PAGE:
Large scale projects are underway to map the epigenomes of various eukaryotes, including humans. The objective is usually to define the distribution across the genome of modified histones, various non-histone proteins or methylated cytosines, and then link these modifications to genomic functions [1
]. Genome-wide analyses have been made possible by coupling the long-established technique of chromatin immunoprecipitation (ChIP) with either high density DNA microarrays (ChIP-chip) or next-generation DNA sequencing (ChIP-seq) [4
]. These powerful technologies require material from large numbers of cells and the data generated inevitably represent a mean value derived from cells with differing patterns of expression from a significant subset of genes. Differences can arise through intrinsic transcriptional noise or because cells are in different phases of the cell cycle. Such cell to cell heterogeneity inevitably limits the precision with which histone modifications can be linked to chromatin function. In principle, this issue can be addressed by using immunomicroscopy to examine the distribution of histone modifications at the single cell level. Metaphase chromosome spreads provide a source of material in which individual chromosomes can be identified and in which the entire human epigenome can be scanned in a single cell. This approach has several additional advantages: there is little or no transcription at metaphase, removing a major source of variability between cells, consistency from cell to cell can be monitored, fluorescent probes are extremely sensitive (offering detection at the single gene level if required) and the procedure is quick (once experimental conditions are established) and relatively cheap. It should also be noted that immunostaining, if properly controlled, can detect modified histones and other proteins across the entire genome, including repeat-rich regions that are inaccessible to sequencing-based approaches [4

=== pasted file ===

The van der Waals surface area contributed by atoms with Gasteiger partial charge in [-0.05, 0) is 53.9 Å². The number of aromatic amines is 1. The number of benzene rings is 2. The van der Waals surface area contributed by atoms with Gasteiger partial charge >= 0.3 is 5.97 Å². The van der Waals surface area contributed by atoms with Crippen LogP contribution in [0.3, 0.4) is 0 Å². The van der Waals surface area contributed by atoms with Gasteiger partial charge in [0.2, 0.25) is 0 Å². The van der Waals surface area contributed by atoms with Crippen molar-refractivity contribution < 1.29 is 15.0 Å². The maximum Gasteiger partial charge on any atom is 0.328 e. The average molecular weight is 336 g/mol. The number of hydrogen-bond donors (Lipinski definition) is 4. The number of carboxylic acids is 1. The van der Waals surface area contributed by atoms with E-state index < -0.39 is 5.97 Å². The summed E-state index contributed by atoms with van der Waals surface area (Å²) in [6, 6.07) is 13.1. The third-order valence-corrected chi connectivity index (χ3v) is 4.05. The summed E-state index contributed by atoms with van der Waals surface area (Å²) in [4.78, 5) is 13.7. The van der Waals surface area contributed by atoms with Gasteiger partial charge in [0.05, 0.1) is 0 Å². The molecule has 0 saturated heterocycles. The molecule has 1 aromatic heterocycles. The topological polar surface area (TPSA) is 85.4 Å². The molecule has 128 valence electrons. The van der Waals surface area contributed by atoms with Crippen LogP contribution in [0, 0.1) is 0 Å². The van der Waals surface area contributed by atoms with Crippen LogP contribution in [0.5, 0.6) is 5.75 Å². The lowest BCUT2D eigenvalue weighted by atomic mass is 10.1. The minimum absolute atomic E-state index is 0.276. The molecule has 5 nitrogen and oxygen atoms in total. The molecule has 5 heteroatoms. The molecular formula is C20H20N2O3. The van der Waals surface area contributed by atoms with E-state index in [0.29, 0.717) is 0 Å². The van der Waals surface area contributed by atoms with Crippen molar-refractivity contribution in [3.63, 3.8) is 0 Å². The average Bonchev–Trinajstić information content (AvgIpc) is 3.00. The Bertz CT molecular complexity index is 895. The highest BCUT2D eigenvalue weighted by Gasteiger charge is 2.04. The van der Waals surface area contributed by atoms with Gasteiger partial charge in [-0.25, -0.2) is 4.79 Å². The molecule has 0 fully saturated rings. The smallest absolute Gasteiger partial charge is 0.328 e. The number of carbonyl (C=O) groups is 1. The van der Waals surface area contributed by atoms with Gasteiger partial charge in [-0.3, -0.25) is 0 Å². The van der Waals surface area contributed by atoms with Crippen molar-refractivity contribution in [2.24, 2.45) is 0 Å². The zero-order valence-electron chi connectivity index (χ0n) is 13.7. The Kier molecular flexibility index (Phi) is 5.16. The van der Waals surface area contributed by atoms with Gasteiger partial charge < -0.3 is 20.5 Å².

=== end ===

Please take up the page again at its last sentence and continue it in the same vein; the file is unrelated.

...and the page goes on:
]. While microscopy cannot match the ultimate resolving power of ChIP-seq, it has the potential to provide a valuable complementary approach to epigenomic mapping.
Immunolabeling of metaphase chromosomes is a well established technique and has revealed dramatic regional differences in the distribution of specific histone modifications, particularly the distinctive pattern of modifications present on centric (constitutive) heterochromatin in plants and animals [5
] and the facultative heterochromatin of the inactive X chromosome in female mammals [8
]. Immunolabeling of meiotic (pachytene) chromosomes in maize has shown regional variation in levels of various methylated histone isoforms, with distinctive differences between heterochromatin and euchromatin [10
Surprisingly, there has been only limited use of metaphase chromosome immunostaining to map histone modifications across individual chromosomes [11
], and no systematic attempt to explore the genome-wide distribution of multiple histone modifications.
Here we describe a systematic analysis of the distribution of selected histone modifications across metaphase chromosomes from normal human cells. Antibodies to histone modifications previously linked to active transcription (H3K9ac, H3K27ac and H3K4me3, described collectively as active modifications) all highlight the same 10- to 50-Mb genomic regions, giving a characteristic and consistent banding pattern. Bands closely correspond to regions rich in genes and CpG islands (CGIs). In contrast, H3K27me3, a mark associated with gene silencing, shows a preference for telomeric regions and defines bands that only occasionally overlap with gene rich regions. At 10-Mb resolution, active modifications have similar, though not identical, distributions across interphase [13
] and metaphase chromosomes, while H3K27me3 is clearly different. The results suggest that there is extensive remodeling of the epigenome as cells enter mitosis, but that a high-level memory of some components of the interphase epigenome is retained into metaphase.